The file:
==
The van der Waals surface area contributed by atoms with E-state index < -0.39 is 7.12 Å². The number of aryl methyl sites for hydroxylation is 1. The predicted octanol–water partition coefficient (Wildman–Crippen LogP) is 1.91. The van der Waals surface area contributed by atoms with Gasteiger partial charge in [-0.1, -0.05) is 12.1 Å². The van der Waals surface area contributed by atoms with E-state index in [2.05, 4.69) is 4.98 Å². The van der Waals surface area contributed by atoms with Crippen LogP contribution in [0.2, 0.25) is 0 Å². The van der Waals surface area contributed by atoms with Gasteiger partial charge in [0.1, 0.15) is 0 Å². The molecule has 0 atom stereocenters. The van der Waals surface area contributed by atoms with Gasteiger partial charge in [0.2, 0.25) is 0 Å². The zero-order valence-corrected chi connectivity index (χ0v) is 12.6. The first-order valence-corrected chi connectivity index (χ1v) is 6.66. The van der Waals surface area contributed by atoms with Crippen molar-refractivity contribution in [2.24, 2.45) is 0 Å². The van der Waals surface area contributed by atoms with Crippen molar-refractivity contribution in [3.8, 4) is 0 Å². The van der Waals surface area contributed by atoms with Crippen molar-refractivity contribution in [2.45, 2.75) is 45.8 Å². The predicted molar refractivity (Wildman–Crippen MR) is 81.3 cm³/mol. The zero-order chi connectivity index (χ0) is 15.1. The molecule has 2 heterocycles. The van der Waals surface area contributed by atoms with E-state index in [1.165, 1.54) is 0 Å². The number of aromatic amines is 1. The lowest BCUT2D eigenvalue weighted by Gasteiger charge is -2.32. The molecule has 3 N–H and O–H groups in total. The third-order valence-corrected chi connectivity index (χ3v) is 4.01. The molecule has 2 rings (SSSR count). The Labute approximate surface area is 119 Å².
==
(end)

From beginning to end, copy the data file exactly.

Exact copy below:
The van der Waals surface area contributed by atoms with E-state index < -0.39 is 7.12 Å². The number of aryl methyl sites for hydroxylation is 1. The predicted octanol–water partition coefficient (Wildman–Crippen LogP) is 1.91. The van der Waals surface area contributed by atoms with Gasteiger partial charge in [-0.1, -0.05) is 12.1 Å². The van der Waals surface area contributed by atoms with E-state index in [2.05, 4.69) is 4.98 Å². The van der Waals surface area contributed by atoms with Crippen LogP contribution in [0.2, 0.25) is 0 Å². The van der Waals surface area contributed by atoms with Gasteiger partial charge in [0.1, 0.15) is 0 Å². The molecule has 0 atom stereocenters. The van der Waals surface area contributed by atoms with Gasteiger partial charge in [0.2, 0.25) is 0 Å². The zero-order valence-corrected chi connectivity index (χ0v) is 12.6. The first-order valence-corrected chi connectivity index (χ1v) is 6.66. The van der Waals surface area contributed by atoms with Crippen molar-refractivity contribution in [2.24, 2.45) is 0 Å². The van der Waals surface area contributed by atoms with Crippen molar-refractivity contribution in [3.8, 4) is 0 Å². The van der Waals surface area contributed by atoms with Crippen molar-refractivity contribution in [2.45, 2.75) is 45.8 Å². The predicted molar refractivity (Wildman–Crippen MR) is 81.3 cm³/mol. The zero-order chi connectivity index (χ0) is 15.1. The molecule has 2 heterocycles. The van der Waals surface area contributed by atoms with E-state index in [1.165, 1.54) is 0 Å². The number of aromatic amines is 1. The lowest BCUT2D eigenvalue weighted by Gasteiger charge is -2.32. The molecule has 3 N–H and O–H groups in total. The third-order valence-corrected chi connectivity index (χ3v) is 4.01. The molecule has 2 rings (SSSR count). The Labute approximate surface area is 119 Å².